Family Poverty: Reviewing the Evidence for an Integrated Community-Based Practiceedit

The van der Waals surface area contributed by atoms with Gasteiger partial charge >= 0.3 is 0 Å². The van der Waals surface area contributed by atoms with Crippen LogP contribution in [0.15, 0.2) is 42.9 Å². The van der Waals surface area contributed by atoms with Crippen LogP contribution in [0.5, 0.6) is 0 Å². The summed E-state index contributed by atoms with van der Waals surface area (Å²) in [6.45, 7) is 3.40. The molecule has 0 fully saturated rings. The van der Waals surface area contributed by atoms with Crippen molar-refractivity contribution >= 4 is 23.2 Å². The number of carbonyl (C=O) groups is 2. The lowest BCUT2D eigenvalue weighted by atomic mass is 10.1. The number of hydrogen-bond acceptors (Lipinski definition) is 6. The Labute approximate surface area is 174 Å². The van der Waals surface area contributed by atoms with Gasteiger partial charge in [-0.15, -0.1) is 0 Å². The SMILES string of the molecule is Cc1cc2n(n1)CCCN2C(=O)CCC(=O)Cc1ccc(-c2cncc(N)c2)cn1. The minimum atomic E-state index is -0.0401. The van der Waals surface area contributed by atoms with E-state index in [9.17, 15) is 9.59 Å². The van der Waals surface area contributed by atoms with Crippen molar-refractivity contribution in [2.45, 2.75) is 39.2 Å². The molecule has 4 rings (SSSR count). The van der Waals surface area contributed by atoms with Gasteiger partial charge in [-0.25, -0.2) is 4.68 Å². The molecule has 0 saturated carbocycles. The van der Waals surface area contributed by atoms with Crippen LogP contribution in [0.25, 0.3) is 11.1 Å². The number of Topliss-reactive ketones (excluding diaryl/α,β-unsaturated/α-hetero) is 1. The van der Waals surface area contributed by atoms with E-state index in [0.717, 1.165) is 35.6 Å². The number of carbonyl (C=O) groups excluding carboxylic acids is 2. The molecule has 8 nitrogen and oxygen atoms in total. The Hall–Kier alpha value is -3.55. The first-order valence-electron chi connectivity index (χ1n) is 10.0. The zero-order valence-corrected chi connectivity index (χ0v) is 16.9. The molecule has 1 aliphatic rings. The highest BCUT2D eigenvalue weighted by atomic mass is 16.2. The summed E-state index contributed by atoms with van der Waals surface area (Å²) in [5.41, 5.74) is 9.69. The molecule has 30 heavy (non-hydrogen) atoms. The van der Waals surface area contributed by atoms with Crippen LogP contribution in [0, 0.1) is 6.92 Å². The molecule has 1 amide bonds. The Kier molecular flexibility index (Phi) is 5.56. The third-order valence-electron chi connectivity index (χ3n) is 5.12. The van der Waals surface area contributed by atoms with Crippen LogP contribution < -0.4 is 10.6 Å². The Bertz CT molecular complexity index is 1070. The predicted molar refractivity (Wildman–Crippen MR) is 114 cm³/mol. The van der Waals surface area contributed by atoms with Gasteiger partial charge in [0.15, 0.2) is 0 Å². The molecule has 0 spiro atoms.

This chapter addresses community-based family centre practice as a professional and practice response to poverty. It takes as its context two affluent national constituencies, the US and the UK, both nonetheless witnessing disproportionate and substantial family poverty. We highlight the case for family centres as a robust, practice response to child poverty, considering the recent emphasis on the potential of second generation programs, as we review the consistent evidence of some 20 years for a community-based and family-centred response. We reiterate a structure for an integrated model to respond to the complex needs of disenfranchised children, parents, and their communities. Globally, family centres are still setting a pace in transformative, multi-level services according to the politics, capacity, and characteristics of the jurisdictions in which they operate. Above all, siloed practice is an inappropriate response to poverty. We note the complexity and intersectional nature of poverty, and highlight community and a full-frame approach to practice integration.